There are many things that should be taken into consideration before purchasing your classic car one of them is obviously the condition of the car overall.  I have written this article geared towards things which can help you when inspecting a classic car before purchase.

The most common area that people can inspect on a classic car is the body.  This is really the classic car’s first impression on the potential buyer.

Inspecting A Classic Car Before Purchase

  • Does the paint provide a good shine in direct and indirect lighting?
  • Are there a lot of light scratches in the finish from buffing?
  • Does the body show any waves in the paint finish especially under the doors and behind the rear wheels on the quarter panels?
  • How to the body panel seams and lines match up? Do they appear even, well-spaced out and smooth?
  • How does the chrome and trim appear on the car? Are there scratches and dents from reinstallation, is there paint lines from being taped around during a repaint or was the trim fully removed as it should have been?
  • This also a good time to inspect the tires. Do the tires look like they have good tread on them? Do the front tires have the same life remaining as the rears? Do the rears have much less than the fronts? This could be a sign that the car has been hot rodded a lot and the rear tires spun often.

The next area that people inspect on a classic car is often the interior.  This is the second impression on a potential buyer.

  • Is the interior clean and free of dust?Inspecting A Classic Car Before Purchase
  • Is the interior complete? Is it missing any parts such as the stereo, gauges or trim?
  • Are the seats soft to the touch or dry and hard?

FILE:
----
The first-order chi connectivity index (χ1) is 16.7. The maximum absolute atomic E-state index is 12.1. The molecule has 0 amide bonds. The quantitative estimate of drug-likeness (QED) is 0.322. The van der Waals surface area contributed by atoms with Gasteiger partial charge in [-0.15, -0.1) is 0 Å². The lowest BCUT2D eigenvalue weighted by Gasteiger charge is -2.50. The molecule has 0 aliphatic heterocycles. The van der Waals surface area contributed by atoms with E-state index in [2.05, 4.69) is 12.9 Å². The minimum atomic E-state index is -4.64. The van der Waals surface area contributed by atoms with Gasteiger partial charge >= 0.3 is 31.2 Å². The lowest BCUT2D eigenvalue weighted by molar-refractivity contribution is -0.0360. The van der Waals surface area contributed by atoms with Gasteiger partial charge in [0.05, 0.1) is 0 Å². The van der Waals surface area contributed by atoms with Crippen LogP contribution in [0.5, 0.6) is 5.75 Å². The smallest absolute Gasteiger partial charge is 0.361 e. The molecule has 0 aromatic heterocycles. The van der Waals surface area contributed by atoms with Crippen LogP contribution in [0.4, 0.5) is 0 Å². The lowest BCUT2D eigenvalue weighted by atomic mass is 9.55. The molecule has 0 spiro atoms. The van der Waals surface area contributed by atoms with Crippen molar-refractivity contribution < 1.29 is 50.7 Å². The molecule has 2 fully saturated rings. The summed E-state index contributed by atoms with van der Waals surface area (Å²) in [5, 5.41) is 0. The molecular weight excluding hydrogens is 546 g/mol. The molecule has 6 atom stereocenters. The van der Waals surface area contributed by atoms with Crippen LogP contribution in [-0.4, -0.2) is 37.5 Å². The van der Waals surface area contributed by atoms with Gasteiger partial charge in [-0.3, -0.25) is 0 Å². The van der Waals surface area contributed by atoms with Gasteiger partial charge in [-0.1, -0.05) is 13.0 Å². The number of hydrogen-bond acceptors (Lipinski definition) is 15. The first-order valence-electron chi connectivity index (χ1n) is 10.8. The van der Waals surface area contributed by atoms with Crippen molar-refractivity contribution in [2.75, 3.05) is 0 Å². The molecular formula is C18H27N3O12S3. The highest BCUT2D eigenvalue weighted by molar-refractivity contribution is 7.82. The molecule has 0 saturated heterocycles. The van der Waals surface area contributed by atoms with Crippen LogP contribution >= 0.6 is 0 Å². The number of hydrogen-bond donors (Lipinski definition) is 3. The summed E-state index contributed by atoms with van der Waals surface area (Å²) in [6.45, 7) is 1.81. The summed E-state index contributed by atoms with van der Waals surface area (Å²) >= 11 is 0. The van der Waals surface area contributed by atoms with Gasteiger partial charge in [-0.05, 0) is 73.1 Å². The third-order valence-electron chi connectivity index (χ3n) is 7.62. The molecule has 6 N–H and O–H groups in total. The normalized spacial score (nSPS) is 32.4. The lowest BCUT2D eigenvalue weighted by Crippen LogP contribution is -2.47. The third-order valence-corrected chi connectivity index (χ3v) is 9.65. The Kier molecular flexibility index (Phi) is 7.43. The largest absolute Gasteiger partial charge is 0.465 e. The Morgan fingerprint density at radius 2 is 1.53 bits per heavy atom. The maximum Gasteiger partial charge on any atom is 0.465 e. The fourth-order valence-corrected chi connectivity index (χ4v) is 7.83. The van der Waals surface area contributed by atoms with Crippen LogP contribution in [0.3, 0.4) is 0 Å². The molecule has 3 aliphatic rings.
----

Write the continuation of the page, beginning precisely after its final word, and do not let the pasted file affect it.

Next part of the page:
• Is the carpet clean and in good condition or is it dirty and worn?
  • Is the headliner clean and in good condition or is falling from age?
  • Is the dash in good condition or does it have cracks and scratches on it?
  • Does the dash cluster and odometer appear to have been removed or replaced?
  • I prefer to check the glass condition from the inside out. Besides the obvious chips and stars in the wiper arc area of the glass be certain to check down in the corners and edges of the glass for any chips and cracks forming. Don’t forget to check ALL THE GLASS in the car including the side windows, rear windows, quarter windows and rear windows.
  • If this is a convertible be sure to raise the top and inspect how the windows seal to the top and the condition of the rear corners.
  • Don’t forget to open the trunk and inspect for the spare tire and tools and for any water damage in the cargo area.

If the previous areas check out on a classic car the potential buyer often moves deeper into inspecting the car.  Next, a classic car buyer would likely move into the mechanicals of the car and open the hood.

Inspecting A Classic Car Before Purchase

  • Do all the parts appear to be present such as the AC compressor if the car has the AC option?
  • Is the air cleaner fully installed? An air cleaner that is loosely installed often means the car has starting issues and must be primed when starting.
  • What is the condition of the hoses and belts? Do they seem soft and new or dry and hard?
  • Are there any obvious signs of leaks? Most common area of leaks is the valve covers and around the carburetor. Be sure to check the heads where they meet the engine block for leaks. Also, the front and rear of the motor. Another common area for leaks is the lower rear of the engine where the oil pan meets the block.
  • Is there corrosion on the battery? Is there corrosion under the battery?
  • Is the engine compartment clean?
  • Is the wiring tidy and well routed?
  • Be sure to check all the fluid levels and for the condition of the fluid. Engine Oil, Transmission Fluid, Coolant, Brake Fluid, Power Steering Fluid. All the oils and fluids should be clean and mostly clear. If you see any signs of milky substances or the smell of burnt rubber walk away.

Once you have done some basic inspecting of the vehicle now it is time to start it up and get it warmed up.  Once you get it started here are some things to be paying attention to.

  • Did the car start easily or did it need jump started?
  • Did the car require several attempts in starting? Did it start right up with only a couple pumps of the gas pedal?
  • Once started how did the car idle? Did the idle smooth out after a few moments or did it still require feathering the gas pedal?
  • If the car is equipped with an oil pressure gauge did the oil pressure respond with more engine RPM? IF NOT SHUT IT DOWN and have the seller put a pressure gauge on the engine directly to verify oil pressure.
  • Once warmed up did the choke open and the idle settle down to a normal level?